Anti Aging

Can You Rejuvenate Your Face With Acupuncture

Can you rejuvenate your face with acupuncture? The skin care industry and spa goers are abuzz with the new trend in skin rejuvenation, they are calling it, The acupuncture face-lift. But is it just plain acupuncture in a new marketing package?

In order to expand my base of knowledge in skin care I’m always researching and applying what I know to boost the results of my facials or skincare treatments. My clients know that I’m always discussing new found technology or exploring new ways to improve upon proven, results oriented techniques.

I immerse myself in my craft so I can fully understand your skin and give you the results you want. And in doing so, I recently found an article in the New York Times about facial acupuncture. The entire article is full of controversy and I can honestly say that I’m NOT endorsing it as a form of skin care.

However, what I can say is that acupuncture works! And what results people are getting is probably due to the fact that an overall health condition has been improved. Ultimately your skin reflects your health and improving it with acupuncture will probably show those results in your skin.

Due to the length of the article I include it a link at the bottom of the page so you can go to the NEW YORK TIMES site and read the entire article. The below excerpt is a New York Time article named: “Hold The Chemicals, Bring On The Needles”

Natasha Calzatti for The New York Times

JANE BECKER, a composer and solo pianist, celebrated her 50th birthday at the dermatologist, paying $1,500 for shots of Restylane and botox. But three months later, their wrinkle-smoothing effects wore off. So, she turned to a less-artificial youth tonic: facial acupuncture.

Like many women who have tried acupuncture in pursuit of beauty, Ms. Becker hoped that having needles strategically inserted into her face would be cheaper and last longer than her birthday injections.

Ms. Becker, now 53, started with 10 sessions in five weeks ($1,000) and has gone for monthly maintenance since ($105 a session).

Acupuncture didn’t end up being much of a bargain, but it pays in other ways, she said.

“I can really see a difference in my face,” said Ms. Becker, who sees Steven Sonmore, a licensed acupuncturist in Minneapolis. “It looks younger, smoother, brighter and uplifted.”

Early adopters like Ms. Becker first spread word of the virtues of a so-called acupuncture face-lift. Then before the 2005 Academy Awards, a crew of facial acupuncturists descended on Soho House, a makeshift celebrity hangout in Los Angeles, and A-listers jumped at the chance to transform their skin from the inside out.

Now, thanks to more robust marketing, cosmetic acupuncture has caught the attention of more of the wrinkled public. Its holistic approach appeals in particular to women who want to slow signs of aging, but don’t want to undergo surgery or to inject chemicals.

Whether it is called facial rejuvenation, acupuncture face-lift or cosmetic acupuncture, the aim is to tackle wrinkles, muscle tension that may be causing unsightly lines, as well as systematic issues standing between you and glowing skin. Just as with traditional needling, putting needles on acupuncture points stimulates the body’s natural energies, called qi, but with added benefits.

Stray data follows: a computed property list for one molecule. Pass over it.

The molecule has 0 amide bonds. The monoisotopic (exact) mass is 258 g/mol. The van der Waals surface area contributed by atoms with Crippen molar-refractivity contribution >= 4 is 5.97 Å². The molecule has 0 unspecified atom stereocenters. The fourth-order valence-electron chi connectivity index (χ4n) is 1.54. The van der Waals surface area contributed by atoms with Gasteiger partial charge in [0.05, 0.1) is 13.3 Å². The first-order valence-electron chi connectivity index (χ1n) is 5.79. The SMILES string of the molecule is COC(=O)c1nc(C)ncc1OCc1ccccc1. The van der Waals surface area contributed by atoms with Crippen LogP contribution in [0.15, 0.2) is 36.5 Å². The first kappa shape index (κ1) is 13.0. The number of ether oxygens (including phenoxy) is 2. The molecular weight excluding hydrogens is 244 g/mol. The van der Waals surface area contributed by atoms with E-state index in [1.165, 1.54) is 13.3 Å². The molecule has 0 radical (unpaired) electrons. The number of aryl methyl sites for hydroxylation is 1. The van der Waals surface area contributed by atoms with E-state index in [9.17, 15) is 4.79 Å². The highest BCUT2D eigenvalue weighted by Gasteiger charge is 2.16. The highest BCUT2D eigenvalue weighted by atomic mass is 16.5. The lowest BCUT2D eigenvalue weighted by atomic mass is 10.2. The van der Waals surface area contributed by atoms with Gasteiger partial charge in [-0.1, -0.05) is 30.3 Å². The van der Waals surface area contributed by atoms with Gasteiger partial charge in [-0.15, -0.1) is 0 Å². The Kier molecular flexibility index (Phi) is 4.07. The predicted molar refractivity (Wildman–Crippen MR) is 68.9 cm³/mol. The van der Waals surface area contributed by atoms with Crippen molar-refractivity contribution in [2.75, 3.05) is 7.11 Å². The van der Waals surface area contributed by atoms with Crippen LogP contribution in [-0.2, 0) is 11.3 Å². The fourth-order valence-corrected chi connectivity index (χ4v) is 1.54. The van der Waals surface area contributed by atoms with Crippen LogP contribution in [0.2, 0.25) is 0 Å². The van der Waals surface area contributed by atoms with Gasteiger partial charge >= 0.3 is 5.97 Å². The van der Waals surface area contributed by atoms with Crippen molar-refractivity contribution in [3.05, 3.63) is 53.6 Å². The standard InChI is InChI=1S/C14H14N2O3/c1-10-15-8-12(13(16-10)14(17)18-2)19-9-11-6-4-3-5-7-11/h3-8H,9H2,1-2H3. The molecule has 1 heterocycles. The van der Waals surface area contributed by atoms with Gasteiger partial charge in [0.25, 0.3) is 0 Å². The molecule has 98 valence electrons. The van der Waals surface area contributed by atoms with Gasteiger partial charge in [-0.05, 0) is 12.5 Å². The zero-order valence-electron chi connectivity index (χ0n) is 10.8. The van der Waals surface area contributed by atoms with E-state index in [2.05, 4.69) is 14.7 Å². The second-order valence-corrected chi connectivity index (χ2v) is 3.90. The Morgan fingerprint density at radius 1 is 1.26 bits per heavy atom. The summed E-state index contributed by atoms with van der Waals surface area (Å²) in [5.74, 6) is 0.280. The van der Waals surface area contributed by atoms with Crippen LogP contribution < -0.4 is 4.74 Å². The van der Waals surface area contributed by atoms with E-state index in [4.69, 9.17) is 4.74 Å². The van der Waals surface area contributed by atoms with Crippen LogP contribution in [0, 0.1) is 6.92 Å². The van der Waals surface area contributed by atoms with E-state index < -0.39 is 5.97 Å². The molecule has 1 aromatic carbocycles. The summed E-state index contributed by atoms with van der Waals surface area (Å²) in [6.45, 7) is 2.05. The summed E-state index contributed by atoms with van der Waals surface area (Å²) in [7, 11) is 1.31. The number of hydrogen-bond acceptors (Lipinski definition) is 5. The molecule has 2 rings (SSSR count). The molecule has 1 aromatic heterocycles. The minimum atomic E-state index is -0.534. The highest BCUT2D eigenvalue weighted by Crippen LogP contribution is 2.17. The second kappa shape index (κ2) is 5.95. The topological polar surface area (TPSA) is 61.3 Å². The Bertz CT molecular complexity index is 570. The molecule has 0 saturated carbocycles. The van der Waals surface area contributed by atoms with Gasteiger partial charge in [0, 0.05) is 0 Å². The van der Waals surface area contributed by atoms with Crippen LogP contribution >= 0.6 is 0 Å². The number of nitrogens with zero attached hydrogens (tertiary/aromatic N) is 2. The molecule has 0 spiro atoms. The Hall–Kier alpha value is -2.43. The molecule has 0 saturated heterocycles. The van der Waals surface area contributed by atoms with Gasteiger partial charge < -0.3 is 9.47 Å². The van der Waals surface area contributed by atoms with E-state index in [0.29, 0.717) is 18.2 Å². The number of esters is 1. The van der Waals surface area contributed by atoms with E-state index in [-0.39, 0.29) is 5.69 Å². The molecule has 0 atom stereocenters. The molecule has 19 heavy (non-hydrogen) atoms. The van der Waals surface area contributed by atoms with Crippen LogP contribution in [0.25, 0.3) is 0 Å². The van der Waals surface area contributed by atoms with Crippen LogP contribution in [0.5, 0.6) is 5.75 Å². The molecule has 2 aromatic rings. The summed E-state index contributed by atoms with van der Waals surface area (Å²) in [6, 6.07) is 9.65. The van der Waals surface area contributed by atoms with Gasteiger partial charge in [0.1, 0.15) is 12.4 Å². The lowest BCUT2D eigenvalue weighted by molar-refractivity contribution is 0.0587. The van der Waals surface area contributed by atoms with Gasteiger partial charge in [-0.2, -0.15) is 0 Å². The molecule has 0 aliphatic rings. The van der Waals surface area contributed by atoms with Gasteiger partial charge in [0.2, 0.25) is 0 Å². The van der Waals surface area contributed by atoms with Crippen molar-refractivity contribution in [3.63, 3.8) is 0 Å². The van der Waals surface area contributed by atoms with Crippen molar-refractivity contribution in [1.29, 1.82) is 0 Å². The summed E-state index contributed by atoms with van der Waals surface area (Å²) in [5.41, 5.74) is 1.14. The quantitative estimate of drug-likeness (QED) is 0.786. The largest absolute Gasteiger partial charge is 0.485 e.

Whether cosmetic acupuncture works has yet to be proved. Some randomized, controlled studies have shown that acupuncture is an effective adjunctive treatment for hypertension, chronic pain, headaches and back pain. But there is no peer-reviewed research demonstrating that acupuncture diminishes wrinkles.

Still, an industry devoted to needling for youthful skin has grown in recent years.

“There’s a rise in interest all over the country,” said Martha Lucas, a licensed acupuncturist who helped create the Mei Zen cosmetic acupuncture system in 2003. She teaches a dozen seminars annually to rooms of more than 30 budding facialists. “L.A. used to be the biggest market. But now we get people from the Midwest calling.”

Practitioners of this style of cosmetic acupuncture called Mei Zen (“beautiful person” in Chinese) offer their services in 16 states.

Mary Elizabeth Wakefield, a licensed acupuncturist who headed the 2005 Oscars event, has trained more than 2,000 teachers in 40 states in her technique: constitutional facial acupuncture. This year to date, she has trained almost 1,200 practitioners, up from 100 in 2001, she said. “For centuries, the ancient Chinese have promoted health and beauty,” Ms. Wakefield said, “but we’ve taken it to another level.”

Part of the reason is savvier marketing: Ms. Lucas’s monthly seminars include pointers on taking effective before-and-after pictures, and creating fruitful relationships with dermatologists. She even passes out T-shirts that proclaim “Cosmetic Acupuncture Works.”A half-dozen women interviewed for this article said they have seen puffiness decrease, under-eye bags disappear and lines diminish or soften.

Dr. Richard G. Glogau, a clinical professor of dermatology at University of California, San Francisco, said these changes were quite possible. “It’s obvious that people carry around a lot of muscle tension in their face, which gives them frowns and wrinkles,” he said. “My take on this is that they are producing relaxation in the muscles.”

But Dr. Glogau doesn’t believe that facial acupuncture can increase collagen, another claim of some practitioners.

Read the full article by following this link.